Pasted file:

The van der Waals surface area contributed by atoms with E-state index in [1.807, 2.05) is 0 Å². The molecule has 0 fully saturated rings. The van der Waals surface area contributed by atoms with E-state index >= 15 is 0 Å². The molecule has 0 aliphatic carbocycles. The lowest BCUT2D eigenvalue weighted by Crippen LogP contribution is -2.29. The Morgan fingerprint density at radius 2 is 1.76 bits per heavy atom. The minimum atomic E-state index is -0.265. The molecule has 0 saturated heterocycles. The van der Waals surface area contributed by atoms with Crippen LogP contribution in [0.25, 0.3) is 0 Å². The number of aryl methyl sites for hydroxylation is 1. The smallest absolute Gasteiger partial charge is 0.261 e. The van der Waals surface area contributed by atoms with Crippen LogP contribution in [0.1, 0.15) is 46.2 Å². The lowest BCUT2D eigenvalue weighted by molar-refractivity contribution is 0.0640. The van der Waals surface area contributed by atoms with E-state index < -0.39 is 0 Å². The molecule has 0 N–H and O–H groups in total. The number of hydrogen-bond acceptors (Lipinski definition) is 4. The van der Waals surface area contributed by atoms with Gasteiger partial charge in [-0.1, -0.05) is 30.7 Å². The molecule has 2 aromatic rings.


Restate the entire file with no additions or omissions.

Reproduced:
The van der Waals surface area contributed by atoms with E-state index in [1.807, 2.05) is 0 Å². The molecule has 0 fully saturated rings. The van der Waals surface area contributed by atoms with E-state index >= 15 is 0 Å². The molecule has 0 aliphatic carbocycles. The lowest BCUT2D eigenvalue weighted by Crippen LogP contribution is -2.29. The Morgan fingerprint density at radius 2 is 1.76 bits per heavy atom. The minimum atomic E-state index is -0.265. The molecule has 0 saturated heterocycles. The van der Waals surface area contributed by atoms with Crippen LogP contribution in [0.25, 0.3) is 0 Å². The number of aryl methyl sites for hydroxylation is 1. The smallest absolute Gasteiger partial charge is 0.261 e. The van der Waals surface area contributed by atoms with Crippen LogP contribution in [0.1, 0.15) is 46.2 Å². The lowest BCUT2D eigenvalue weighted by molar-refractivity contribution is 0.0640. The van der Waals surface area contributed by atoms with E-state index < -0.39 is 0 Å². The molecule has 0 N–H and O–H groups in total. The number of hydrogen-bond acceptors (Lipinski definition) is 4. The van der Waals surface area contributed by atoms with Gasteiger partial charge in [-0.1, -0.05) is 30.7 Å². The molecule has 2 aromatic rings.